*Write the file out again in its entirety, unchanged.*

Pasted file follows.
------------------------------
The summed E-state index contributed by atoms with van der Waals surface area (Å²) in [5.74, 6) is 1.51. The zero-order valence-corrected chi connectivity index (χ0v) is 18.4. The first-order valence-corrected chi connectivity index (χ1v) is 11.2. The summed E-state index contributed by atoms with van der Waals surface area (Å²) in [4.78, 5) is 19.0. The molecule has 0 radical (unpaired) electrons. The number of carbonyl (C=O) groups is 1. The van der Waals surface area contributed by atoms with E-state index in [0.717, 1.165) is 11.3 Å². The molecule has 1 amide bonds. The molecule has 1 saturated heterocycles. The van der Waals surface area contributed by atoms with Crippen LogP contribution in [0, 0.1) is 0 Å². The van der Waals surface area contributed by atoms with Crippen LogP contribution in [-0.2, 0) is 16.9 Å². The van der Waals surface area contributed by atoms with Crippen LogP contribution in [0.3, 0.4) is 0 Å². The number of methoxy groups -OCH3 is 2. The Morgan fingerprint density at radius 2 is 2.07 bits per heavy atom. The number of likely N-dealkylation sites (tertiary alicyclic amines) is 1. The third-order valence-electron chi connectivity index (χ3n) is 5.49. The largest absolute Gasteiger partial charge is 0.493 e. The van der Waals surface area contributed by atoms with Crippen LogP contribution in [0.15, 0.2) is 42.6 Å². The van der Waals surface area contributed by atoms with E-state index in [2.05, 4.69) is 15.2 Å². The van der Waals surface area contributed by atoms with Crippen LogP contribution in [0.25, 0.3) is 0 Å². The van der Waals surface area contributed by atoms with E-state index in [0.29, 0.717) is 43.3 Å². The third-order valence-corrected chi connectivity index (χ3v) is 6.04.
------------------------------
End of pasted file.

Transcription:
The summed E-state index contributed by atoms with van der Waals surface area (Å²) in [5.74, 6) is 1.51. The zero-order valence-corrected chi connectivity index (χ0v) is 18.4. The first-order valence-corrected chi connectivity index (χ1v) is 11.2. The summed E-state index contributed by atoms with van der Waals surface area (Å²) in [4.78, 5) is 19.0. The molecule has 0 radical (unpaired) electrons. The number of carbonyl (C=O) groups is 1. The van der Waals surface area contributed by atoms with E-state index in [0.717, 1.165) is 11.3 Å². The molecule has 1 amide bonds. The molecule has 1 saturated heterocycles. The van der Waals surface area contributed by atoms with Crippen LogP contribution in [0, 0.1) is 0 Å². The van der Waals surface area contributed by atoms with Crippen LogP contribution in [-0.2, 0) is 16.9 Å². The van der Waals surface area contributed by atoms with Crippen LogP contribution in [0.3, 0.4) is 0 Å². The number of methoxy groups -OCH3 is 2. The Morgan fingerprint density at radius 2 is 2.07 bits per heavy atom. The number of likely N-dealkylation sites (tertiary alicyclic amines) is 1. The third-order valence-electron chi connectivity index (χ3n) is 5.49. The largest absolute Gasteiger partial charge is 0.493 e. The van der Waals surface area contributed by atoms with Crippen LogP contribution in [0.15, 0.2) is 42.6 Å². The van der Waals surface area contributed by atoms with E-state index in [2.05, 4.69) is 15.2 Å². The van der Waals surface area contributed by atoms with Crippen LogP contribution in [0.25, 0.3) is 0 Å². The van der Waals surface area contributed by atoms with E-state index in [0.29, 0.717) is 43.3 Å². The third-order valence-corrected chi connectivity index (χ3v) is 6.04.